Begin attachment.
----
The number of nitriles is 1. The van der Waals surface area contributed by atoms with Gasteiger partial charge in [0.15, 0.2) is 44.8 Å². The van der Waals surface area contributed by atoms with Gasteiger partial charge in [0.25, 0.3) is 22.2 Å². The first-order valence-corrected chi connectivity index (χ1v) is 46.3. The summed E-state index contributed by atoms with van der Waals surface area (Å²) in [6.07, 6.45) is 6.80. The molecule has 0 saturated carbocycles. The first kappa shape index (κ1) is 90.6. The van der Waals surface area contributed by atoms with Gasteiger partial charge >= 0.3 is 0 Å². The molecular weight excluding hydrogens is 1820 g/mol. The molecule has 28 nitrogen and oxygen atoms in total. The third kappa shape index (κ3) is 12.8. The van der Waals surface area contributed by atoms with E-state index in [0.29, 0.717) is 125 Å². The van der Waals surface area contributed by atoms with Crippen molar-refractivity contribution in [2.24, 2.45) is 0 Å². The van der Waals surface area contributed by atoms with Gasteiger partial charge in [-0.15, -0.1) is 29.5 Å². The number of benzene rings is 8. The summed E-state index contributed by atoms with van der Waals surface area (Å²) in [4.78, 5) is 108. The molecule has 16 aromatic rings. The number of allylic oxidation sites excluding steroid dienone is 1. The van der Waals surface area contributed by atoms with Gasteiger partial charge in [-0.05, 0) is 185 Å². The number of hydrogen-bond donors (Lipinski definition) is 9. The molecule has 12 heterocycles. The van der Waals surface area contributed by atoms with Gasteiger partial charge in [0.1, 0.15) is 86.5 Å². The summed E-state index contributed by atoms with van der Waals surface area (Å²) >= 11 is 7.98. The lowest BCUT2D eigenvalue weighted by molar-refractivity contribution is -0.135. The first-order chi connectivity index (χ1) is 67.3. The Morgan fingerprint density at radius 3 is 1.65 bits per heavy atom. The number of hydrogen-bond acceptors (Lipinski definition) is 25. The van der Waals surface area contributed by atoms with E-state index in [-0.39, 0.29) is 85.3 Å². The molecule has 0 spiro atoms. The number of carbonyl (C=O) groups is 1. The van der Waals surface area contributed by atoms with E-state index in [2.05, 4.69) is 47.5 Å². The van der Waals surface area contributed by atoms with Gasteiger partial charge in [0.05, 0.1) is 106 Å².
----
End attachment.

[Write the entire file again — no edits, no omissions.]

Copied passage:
The number of nitriles is 1. The van der Waals surface area contributed by atoms with Gasteiger partial charge in [0.15, 0.2) is 44.8 Å². The van der Waals surface area contributed by atoms with Gasteiger partial charge in [0.25, 0.3) is 22.2 Å². The first-order valence-corrected chi connectivity index (χ1v) is 46.3. The summed E-state index contributed by atoms with van der Waals surface area (Å²) in [6.07, 6.45) is 6.80. The molecule has 0 saturated carbocycles. The first kappa shape index (κ1) is 90.6. The van der Waals surface area contributed by atoms with Gasteiger partial charge >= 0.3 is 0 Å². The molecular weight excluding hydrogens is 1820 g/mol. The molecule has 28 nitrogen and oxygen atoms in total. The third kappa shape index (κ3) is 12.8. The van der Waals surface area contributed by atoms with E-state index in [0.29, 0.717) is 125 Å². The van der Waals surface area contributed by atoms with Crippen molar-refractivity contribution in [2.24, 2.45) is 0 Å². The van der Waals surface area contributed by atoms with Gasteiger partial charge in [-0.15, -0.1) is 29.5 Å². The number of benzene rings is 8. The summed E-state index contributed by atoms with van der Waals surface area (Å²) in [4.78, 5) is 108. The molecule has 16 aromatic rings. The number of allylic oxidation sites excluding steroid dienone is 1. The van der Waals surface area contributed by atoms with Gasteiger partial charge in [-0.05, 0) is 185 Å². The number of hydrogen-bond donors (Lipinski definition) is 9. The molecule has 12 heterocycles. The van der Waals surface area contributed by atoms with Gasteiger partial charge in [0.1, 0.15) is 86.5 Å². The summed E-state index contributed by atoms with van der Waals surface area (Å²) >= 11 is 7.98. The lowest BCUT2D eigenvalue weighted by molar-refractivity contribution is -0.135. The first-order chi connectivity index (χ1) is 67.3. The Morgan fingerprint density at radius 3 is 1.65 bits per heavy atom. The number of hydrogen-bond acceptors (Lipinski definition) is 25. The van der Waals surface area contributed by atoms with E-state index in [-0.39, 0.29) is 85.3 Å². The molecule has 0 spiro atoms. The number of carbonyl (C=O) groups is 1. The van der Waals surface area contributed by atoms with E-state index in [2.05, 4.69) is 47.5 Å². The van der Waals surface area contributed by atoms with Gasteiger partial charge in [0.05, 0.1) is 106 Å².